Perhaps the most pertinent question: If Picower withdrew $5.1 billion in "profit" from Madoff, where did all the money go? The Picowers own a home in Palm Beach that is appraised at a little over $28 million. They also have a 28.4-acre compound in Connecticut valued at $4.5 million. A search of numerous online sources, both aggregate databases and county property records for the couple, their daughter, and the companies named in the complaint, reveals few other major assets. If someone needed the skills to hide billions of dollars, few would be better equipped than Picower, an attorney and accountant who has been described as a "tax shelter expert." Even so, it's curious our search did not even uncover a boat or plane under the Picower name.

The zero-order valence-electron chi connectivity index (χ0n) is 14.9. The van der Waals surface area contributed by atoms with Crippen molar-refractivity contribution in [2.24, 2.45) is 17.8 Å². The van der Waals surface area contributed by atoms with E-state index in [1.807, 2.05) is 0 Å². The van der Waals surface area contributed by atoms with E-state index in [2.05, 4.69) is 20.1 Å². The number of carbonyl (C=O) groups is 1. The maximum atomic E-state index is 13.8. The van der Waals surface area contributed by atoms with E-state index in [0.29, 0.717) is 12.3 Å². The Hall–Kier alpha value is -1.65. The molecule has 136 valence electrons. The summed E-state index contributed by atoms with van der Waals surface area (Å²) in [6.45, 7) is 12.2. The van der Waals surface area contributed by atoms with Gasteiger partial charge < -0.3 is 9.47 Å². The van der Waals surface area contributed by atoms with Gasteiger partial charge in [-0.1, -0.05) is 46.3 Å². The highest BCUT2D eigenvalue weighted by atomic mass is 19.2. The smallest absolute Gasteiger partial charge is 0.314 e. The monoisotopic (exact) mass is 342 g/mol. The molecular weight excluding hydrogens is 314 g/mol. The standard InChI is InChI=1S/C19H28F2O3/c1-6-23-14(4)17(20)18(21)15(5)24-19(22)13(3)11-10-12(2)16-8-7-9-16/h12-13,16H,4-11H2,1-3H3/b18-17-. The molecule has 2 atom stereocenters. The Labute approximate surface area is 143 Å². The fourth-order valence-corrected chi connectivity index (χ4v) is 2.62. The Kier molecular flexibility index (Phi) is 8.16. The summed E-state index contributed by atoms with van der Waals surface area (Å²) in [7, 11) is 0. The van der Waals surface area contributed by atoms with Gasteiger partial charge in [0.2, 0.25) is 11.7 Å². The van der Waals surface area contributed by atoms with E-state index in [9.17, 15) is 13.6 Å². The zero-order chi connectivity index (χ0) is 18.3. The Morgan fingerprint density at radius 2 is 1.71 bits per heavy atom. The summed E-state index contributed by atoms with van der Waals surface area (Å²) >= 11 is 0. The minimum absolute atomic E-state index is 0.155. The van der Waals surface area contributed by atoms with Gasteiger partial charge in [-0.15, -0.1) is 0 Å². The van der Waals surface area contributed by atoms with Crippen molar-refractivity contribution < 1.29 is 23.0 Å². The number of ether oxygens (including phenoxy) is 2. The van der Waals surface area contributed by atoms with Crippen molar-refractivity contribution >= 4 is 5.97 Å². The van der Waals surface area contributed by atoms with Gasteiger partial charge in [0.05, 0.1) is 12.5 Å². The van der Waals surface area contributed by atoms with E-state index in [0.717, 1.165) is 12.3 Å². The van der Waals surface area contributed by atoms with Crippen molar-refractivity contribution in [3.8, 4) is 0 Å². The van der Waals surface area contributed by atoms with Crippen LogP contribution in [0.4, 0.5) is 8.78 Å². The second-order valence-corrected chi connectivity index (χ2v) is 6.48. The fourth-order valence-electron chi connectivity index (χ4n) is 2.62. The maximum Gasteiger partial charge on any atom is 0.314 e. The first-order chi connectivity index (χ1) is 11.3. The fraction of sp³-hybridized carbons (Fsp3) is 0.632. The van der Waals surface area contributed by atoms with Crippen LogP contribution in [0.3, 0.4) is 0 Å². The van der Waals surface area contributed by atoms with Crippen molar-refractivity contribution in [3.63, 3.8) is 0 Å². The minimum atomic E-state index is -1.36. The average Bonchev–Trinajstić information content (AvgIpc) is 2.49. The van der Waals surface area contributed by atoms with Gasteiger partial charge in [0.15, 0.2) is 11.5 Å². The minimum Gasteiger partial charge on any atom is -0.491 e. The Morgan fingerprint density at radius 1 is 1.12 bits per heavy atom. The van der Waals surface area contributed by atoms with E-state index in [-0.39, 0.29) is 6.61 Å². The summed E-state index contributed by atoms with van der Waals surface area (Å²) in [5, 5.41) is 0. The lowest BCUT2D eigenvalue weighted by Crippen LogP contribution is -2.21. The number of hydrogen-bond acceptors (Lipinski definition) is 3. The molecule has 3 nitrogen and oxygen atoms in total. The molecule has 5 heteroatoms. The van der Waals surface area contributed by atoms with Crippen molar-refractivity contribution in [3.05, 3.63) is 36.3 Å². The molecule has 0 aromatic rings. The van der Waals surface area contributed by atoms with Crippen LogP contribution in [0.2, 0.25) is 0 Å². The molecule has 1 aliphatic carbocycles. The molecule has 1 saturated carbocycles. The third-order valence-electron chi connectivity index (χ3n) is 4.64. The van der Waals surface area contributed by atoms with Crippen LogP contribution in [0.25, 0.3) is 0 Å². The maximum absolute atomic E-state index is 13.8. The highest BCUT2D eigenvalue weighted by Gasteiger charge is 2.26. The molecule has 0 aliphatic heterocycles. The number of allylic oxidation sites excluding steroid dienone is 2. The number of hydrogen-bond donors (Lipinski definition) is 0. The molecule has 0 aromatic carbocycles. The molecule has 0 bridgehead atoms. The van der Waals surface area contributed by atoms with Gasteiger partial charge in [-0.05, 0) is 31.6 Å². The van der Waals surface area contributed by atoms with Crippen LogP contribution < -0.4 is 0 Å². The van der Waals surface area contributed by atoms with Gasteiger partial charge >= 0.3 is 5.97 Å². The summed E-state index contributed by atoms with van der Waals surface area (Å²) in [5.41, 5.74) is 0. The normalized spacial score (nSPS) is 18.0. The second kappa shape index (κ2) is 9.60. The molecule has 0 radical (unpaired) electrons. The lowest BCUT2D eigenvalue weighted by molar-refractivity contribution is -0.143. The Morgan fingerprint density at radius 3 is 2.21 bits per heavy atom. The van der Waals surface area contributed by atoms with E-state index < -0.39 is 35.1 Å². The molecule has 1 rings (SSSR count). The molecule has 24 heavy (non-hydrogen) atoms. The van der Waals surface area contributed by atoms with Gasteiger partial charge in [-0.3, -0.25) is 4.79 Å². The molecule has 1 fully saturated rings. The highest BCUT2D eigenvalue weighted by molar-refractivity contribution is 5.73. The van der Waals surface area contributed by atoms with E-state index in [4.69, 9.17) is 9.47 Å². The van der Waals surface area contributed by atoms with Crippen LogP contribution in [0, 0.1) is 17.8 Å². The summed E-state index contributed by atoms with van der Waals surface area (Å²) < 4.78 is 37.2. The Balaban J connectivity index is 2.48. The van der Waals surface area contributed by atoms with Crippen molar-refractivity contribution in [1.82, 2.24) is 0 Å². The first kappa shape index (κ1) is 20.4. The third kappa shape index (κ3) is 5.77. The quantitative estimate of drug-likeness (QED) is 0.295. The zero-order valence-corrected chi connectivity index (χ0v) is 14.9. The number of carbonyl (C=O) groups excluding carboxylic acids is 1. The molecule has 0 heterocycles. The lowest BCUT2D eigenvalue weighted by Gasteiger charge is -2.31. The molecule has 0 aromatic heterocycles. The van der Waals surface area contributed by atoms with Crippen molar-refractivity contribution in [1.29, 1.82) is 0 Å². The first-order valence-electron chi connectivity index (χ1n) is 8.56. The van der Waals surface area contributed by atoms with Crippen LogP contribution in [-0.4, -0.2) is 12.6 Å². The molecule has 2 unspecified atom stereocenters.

Messages left for Picower and his wife Barbara requesting comment for this story were not returned. Their lawyer, William Zabel, declined to comment to ProPublica on the Madoff matter. Earlier, Zabel told The Wall Street Journal that the couple "were in no way complicit in" Madoff's scheme.
Emailed questions to David Sheehan, an attorney at Baker & Hostetler who is working alongside Picard on the case, went unanswered.
Picower, 67, began his career as an accountant and lawyer in New York but seems to have made much of his fortune as an investor in the medical industry. He has avoided media interviews and, with a few notable exceptions, succeeded in keeping a low profile. If the Picowers were recognized at all, prior to their Madoff notoriety, it was through praise for their philanthropy. Yet even here, their ties to Madoff loomed large. The growth of their largest foundation was attributed to their Madoff investments. Madoff himself served as a trustee on another Picower foundation.